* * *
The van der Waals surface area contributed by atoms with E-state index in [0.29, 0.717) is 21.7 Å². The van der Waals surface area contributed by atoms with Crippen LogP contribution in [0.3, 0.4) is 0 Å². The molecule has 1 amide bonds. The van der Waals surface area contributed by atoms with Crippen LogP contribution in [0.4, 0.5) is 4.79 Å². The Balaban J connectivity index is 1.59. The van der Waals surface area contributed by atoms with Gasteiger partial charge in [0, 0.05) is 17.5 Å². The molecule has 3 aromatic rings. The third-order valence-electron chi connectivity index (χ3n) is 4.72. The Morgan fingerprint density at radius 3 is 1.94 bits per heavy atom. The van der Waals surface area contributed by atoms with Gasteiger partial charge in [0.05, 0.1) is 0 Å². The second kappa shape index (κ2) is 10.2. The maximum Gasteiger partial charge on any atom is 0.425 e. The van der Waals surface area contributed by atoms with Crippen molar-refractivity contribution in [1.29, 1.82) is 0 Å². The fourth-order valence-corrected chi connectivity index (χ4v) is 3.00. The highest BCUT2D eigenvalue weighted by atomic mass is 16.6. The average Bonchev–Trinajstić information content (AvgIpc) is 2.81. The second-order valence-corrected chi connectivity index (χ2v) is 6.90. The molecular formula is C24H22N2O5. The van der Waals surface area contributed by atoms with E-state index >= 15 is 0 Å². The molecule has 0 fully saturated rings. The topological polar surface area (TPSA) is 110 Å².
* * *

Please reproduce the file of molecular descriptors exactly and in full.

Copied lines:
The van der Waals surface area contributed by atoms with E-state index in [0.29, 0.717) is 21.7 Å². The van der Waals surface area contributed by atoms with Crippen LogP contribution in [0.3, 0.4) is 0 Å². The molecule has 1 amide bonds. The van der Waals surface area contributed by atoms with Crippen LogP contribution in [0.4, 0.5) is 4.79 Å². The Balaban J connectivity index is 1.59. The van der Waals surface area contributed by atoms with Gasteiger partial charge in [0, 0.05) is 17.5 Å². The molecule has 3 aromatic rings. The third-order valence-electron chi connectivity index (χ3n) is 4.72. The Morgan fingerprint density at radius 3 is 1.94 bits per heavy atom. The van der Waals surface area contributed by atoms with Gasteiger partial charge in [0.05, 0.1) is 0 Å². The second kappa shape index (κ2) is 10.2. The maximum Gasteiger partial charge on any atom is 0.425 e. The van der Waals surface area contributed by atoms with Crippen molar-refractivity contribution in [1.29, 1.82) is 0 Å². The fourth-order valence-corrected chi connectivity index (χ4v) is 3.00. The highest BCUT2D eigenvalue weighted by atomic mass is 16.6. The average Bonchev–Trinajstić information content (AvgIpc) is 2.81. The second-order valence-corrected chi connectivity index (χ2v) is 6.90. The molecular formula is C24H22N2O5. The van der Waals surface area contributed by atoms with E-state index >= 15 is 0 Å². The molecule has 0 fully saturated rings. The topological polar surface area (TPSA) is 110 Å².